Unit 8 Messages, 8C Listening, Global network, page 86
1 set off
2 work out
3 carry on
4 go back
5 call off
6 give up
1 Mike Hi, Mary? I’m on the train. Look, I xxxx xxxx able to meet you in town this afternoon. I’m afraid xxxx xxxx work
late. Really sorry.
Mary That’s OK, Mike. Let’s arrange something for next week.
Mike Good xxxx. xxxx xxxx or Wednesday, maybe. I’ll give you a call.
Mary OK. I can’t hear you very well. Let’s speak tomorrow.
2 Kirstie Hello?
Tom Hi, Kirstie?
Kirstie Hello, Tom. Where are you?
Tom I’m xxxx xxxx, doing some shopping. xxxx xxxx from the shops? Some food for dinner, maybe, or xxxx xxxxx?
Kirstie Oh, great. Yes. Can you buy some pasta?
Tom Yes, OK. What xxxx xxxx shall I get?
Kirstie Tom, I can’t really hear you. Just get anything.
Tom OK. I’ll xxxx xxxx later. OK?
Host Good afternoon. My guest today is Julian Westbrook from the Association of Mobile Phone Networks. Welcome to the programme.
Guest Thank you.
Host Now, most of us don’t pay much attention to the mobile phone network – until we suddenly find that we can’t get a signal. But in fact, building a network that covers the whole country was a big challenge, wasn’t it?
Guest Yes, it was. After the first mobile phones appeared in the 1980s, the phone companies had to work very fast to build a network that covered as much of the UK as possible.
Host Why was there such a hurry?
Guest Basically because mobile phones became popular so quickly. In the mid-1980s, there were two mobile phone companies in the UK. The government gave them both permission to build a network. Each company was hoping to attract about 20,000 users during the next ten years. But in fact, within three years, they had half a million users each!
Host So how did they go about building this network? What is the network actually made of?
Guest Well, it’s made up of base stations – lots of base stations. There are about 52,500 base stations in the UK today. They’re all over the country, in towns and cities. Often they’re hidden – on the roofs of buildings for example – so we aren’t always aware of them. And there are hundreds of microcells in towns and cities too.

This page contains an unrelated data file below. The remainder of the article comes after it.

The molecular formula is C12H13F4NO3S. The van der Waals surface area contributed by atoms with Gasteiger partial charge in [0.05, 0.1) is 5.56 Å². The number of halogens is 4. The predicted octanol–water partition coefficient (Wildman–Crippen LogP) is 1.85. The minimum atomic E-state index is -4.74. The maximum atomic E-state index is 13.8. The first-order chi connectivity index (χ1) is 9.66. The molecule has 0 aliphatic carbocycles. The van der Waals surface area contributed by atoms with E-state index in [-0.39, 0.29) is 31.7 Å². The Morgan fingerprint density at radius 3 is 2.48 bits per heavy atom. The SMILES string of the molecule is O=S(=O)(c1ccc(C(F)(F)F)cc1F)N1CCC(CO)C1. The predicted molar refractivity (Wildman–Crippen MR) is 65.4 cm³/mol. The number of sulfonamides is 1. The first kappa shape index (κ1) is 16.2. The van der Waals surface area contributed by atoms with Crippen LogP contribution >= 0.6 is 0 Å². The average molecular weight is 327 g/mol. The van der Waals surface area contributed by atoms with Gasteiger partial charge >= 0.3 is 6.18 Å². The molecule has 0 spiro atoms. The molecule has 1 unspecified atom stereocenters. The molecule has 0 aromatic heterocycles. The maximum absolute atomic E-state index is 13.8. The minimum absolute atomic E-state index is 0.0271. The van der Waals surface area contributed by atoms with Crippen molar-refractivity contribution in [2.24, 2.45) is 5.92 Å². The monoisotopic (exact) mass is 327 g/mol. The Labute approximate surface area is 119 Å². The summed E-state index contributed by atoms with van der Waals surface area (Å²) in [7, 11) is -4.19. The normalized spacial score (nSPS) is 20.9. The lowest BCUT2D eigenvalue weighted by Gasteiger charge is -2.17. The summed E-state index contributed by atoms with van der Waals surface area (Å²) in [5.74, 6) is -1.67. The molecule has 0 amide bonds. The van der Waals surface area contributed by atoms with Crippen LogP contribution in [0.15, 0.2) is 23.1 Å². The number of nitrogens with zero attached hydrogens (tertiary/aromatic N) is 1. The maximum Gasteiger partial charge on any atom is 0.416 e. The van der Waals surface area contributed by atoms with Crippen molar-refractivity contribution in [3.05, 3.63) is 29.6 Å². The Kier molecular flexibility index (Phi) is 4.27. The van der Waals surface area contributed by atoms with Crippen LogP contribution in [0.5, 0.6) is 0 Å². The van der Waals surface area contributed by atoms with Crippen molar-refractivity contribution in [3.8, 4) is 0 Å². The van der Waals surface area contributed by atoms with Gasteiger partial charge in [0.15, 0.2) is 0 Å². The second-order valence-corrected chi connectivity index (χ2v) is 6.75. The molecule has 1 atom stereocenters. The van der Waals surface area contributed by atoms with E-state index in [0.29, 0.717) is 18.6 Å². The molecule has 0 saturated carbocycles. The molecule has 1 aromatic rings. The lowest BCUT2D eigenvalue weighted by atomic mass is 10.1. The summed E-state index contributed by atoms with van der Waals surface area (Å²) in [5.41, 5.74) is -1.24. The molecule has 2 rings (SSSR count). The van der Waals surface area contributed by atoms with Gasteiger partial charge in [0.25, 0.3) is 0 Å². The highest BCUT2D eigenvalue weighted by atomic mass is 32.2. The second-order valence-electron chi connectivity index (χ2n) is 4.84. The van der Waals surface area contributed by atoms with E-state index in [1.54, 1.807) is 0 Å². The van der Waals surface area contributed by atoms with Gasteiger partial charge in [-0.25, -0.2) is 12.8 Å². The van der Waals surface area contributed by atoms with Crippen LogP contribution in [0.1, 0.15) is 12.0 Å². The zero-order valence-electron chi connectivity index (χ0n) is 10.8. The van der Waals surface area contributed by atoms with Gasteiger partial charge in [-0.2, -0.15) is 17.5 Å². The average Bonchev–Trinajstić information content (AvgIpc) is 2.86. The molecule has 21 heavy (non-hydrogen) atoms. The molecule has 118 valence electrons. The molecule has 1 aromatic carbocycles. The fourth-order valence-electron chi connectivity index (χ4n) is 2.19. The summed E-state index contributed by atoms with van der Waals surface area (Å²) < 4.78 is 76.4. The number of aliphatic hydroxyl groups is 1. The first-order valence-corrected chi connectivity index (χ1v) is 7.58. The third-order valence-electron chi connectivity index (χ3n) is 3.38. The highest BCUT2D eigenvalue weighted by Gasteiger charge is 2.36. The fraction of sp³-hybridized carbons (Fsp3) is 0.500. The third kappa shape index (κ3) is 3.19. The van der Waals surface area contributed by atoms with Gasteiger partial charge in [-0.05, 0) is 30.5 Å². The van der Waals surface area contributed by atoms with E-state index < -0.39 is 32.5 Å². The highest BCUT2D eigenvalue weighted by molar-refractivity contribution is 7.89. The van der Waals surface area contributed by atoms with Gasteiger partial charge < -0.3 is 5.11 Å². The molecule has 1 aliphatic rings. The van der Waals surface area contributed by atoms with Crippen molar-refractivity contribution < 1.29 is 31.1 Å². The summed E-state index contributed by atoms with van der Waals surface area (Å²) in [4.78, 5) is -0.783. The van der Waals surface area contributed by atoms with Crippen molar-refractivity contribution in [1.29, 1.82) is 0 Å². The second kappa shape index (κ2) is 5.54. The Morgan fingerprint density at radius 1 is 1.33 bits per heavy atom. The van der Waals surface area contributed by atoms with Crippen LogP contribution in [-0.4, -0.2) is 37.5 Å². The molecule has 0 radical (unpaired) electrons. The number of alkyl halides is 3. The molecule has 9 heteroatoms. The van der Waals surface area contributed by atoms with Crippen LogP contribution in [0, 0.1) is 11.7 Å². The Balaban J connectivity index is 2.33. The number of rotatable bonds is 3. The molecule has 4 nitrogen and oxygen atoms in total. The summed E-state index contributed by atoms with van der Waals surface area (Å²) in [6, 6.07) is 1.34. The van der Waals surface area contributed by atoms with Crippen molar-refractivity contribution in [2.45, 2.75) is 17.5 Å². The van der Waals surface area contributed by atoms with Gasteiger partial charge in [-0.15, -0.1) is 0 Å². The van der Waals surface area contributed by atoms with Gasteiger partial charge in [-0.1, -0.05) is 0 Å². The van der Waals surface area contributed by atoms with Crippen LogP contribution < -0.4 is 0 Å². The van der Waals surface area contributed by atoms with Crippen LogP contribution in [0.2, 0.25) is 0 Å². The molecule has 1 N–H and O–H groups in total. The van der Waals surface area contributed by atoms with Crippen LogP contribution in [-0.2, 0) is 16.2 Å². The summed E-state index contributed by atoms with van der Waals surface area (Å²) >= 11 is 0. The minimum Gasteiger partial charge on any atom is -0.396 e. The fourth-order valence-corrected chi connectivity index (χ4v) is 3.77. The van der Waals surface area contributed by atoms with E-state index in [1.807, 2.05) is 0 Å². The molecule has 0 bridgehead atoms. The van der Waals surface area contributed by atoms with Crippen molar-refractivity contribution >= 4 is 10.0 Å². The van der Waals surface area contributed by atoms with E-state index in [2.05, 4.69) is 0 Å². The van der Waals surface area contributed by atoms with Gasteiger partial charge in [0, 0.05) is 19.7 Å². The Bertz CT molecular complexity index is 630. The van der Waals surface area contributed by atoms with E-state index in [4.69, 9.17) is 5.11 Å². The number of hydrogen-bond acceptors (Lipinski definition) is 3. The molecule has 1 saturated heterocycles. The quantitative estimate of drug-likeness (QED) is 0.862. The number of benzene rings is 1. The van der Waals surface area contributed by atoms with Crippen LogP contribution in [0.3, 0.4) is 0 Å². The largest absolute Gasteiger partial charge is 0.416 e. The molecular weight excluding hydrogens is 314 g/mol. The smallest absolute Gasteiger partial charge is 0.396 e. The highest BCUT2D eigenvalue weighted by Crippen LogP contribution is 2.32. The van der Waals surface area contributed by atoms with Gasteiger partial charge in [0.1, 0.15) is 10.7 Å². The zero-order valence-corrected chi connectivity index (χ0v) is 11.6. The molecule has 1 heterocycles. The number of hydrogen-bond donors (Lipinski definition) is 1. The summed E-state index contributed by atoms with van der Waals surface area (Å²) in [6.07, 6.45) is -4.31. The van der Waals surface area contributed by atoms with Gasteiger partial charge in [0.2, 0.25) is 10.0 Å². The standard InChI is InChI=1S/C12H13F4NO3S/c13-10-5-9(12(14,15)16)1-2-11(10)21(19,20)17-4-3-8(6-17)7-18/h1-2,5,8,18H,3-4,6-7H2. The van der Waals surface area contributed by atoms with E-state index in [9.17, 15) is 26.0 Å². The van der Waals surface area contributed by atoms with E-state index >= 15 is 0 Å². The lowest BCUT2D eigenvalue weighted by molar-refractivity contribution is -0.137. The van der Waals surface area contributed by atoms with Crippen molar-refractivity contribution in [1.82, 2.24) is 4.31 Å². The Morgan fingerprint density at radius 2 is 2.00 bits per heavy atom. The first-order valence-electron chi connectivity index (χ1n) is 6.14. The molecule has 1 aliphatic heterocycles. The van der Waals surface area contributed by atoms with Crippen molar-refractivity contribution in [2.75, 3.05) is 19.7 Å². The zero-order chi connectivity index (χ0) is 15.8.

Host What are they?
Guest Microcells? Well, they’re much smaller than base stations and they aren’t as powerful, but they do the same job. Microcells are often hidden behind road signs or on the front of a building, disguised as part of it. They help to provide really good mobile phone reception in areas where lots of people need to use their phones.
Host You say that base stations and microcells are hidden – or sometimes hidden – but people still complain about them, don’t they?
Guest Yes, some people do. For two reasons, really: often, they can’t be hidden and people think they look ugly, and secondly, some people worry about the health effects of living near these base stations.
Host Yes, that is a concern for some people. But if we can just talk about the first point for moment – what people don’t understand is, why do we need so many of them? You know, why choose a historic town, with beautiful buildings, and put an ugly base station in the middle of it? Aren’t there any laws to stop that? Can’t they go somewhere else? G Well, there are rules about where you can put base stations, but the simple answer is no, they can’t just go somewhere else. To get good mobile reception all over the country, we need to have base stations quite close together. In towns, they need to be between 200 and 500 metres apart – no more than that. In the countryside, they can be between two and five kilometres apart, depending on the landscape.
Host Why do they need to be so much closer together in towns?
Guest Two reasons: firstly, there are buildings in towns, and these block the signals, and secondly, there are more people making calls. Each base station can only deal with a certain number of calls at one time.
Host I see. And what about those health effects you mentioned earlier? Is there any evidence that living near a base station is bad for your health?
Guest No, there isn’t. And there have been plenty of studies into this. But some members of the public are not always convinced by these studies. So the research continues …
Host But as far as we can tell, these base stations are safe.
G Yes, they are.
Host Julian, thank you very much.